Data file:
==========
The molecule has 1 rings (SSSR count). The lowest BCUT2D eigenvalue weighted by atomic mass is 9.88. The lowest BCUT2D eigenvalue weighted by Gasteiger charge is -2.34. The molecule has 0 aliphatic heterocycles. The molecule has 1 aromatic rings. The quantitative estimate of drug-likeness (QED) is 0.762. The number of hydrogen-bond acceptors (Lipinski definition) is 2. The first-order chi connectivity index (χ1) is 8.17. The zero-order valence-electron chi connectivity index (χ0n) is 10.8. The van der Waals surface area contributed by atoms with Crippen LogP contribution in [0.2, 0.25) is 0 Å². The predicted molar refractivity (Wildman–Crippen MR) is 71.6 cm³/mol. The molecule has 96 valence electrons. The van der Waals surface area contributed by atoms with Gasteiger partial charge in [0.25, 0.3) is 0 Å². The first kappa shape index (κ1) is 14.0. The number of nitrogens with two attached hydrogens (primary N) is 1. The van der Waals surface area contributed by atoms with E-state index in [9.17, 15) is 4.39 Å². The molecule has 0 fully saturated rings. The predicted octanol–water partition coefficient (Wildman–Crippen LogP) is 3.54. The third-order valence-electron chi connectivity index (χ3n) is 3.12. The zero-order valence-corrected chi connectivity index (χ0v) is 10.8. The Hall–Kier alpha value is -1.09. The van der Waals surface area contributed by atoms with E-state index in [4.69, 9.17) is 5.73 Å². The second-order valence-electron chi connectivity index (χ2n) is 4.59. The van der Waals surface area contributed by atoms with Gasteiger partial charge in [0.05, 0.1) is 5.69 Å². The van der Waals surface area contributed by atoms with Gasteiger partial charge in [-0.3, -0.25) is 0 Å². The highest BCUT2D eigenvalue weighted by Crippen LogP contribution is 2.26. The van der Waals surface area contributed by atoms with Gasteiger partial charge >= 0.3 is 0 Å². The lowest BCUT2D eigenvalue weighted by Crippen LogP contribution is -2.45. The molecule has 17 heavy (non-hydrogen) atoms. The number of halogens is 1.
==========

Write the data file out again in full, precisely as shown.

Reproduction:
The molecule has 1 rings (SSSR count). The lowest BCUT2D eigenvalue weighted by atomic mass is 9.88. The lowest BCUT2D eigenvalue weighted by Gasteiger charge is -2.34. The molecule has 0 aliphatic heterocycles. The molecule has 1 aromatic rings. The quantitative estimate of drug-likeness (QED) is 0.762. The number of hydrogen-bond acceptors (Lipinski definition) is 2. The first-order chi connectivity index (χ1) is 8.17. The zero-order valence-electron chi connectivity index (χ0n) is 10.8. The van der Waals surface area contributed by atoms with Crippen LogP contribution in [0.2, 0.25) is 0 Å². The predicted molar refractivity (Wildman–Crippen MR) is 71.6 cm³/mol. The molecule has 96 valence electrons. The van der Waals surface area contributed by atoms with Gasteiger partial charge in [0.25, 0.3) is 0 Å². The first kappa shape index (κ1) is 14.0. The number of nitrogens with two attached hydrogens (primary N) is 1. The van der Waals surface area contributed by atoms with E-state index in [9.17, 15) is 4.39 Å². The molecule has 0 fully saturated rings. The predicted octanol–water partition coefficient (Wildman–Crippen LogP) is 3.54. The third-order valence-electron chi connectivity index (χ3n) is 3.12. The zero-order valence-corrected chi connectivity index (χ0v) is 10.8. The Hall–Kier alpha value is -1.09. The van der Waals surface area contributed by atoms with E-state index in [4.69, 9.17) is 5.73 Å². The second-order valence-electron chi connectivity index (χ2n) is 4.59. The van der Waals surface area contributed by atoms with Gasteiger partial charge in [0.05, 0.1) is 5.69 Å². The van der Waals surface area contributed by atoms with Gasteiger partial charge in [-0.3, -0.25) is 0 Å². The highest BCUT2D eigenvalue weighted by Crippen LogP contribution is 2.26. The van der Waals surface area contributed by atoms with Gasteiger partial charge >= 0.3 is 0 Å². The lowest BCUT2D eigenvalue weighted by Crippen LogP contribution is -2.45. The molecule has 17 heavy (non-hydrogen) atoms. The number of halogens is 1.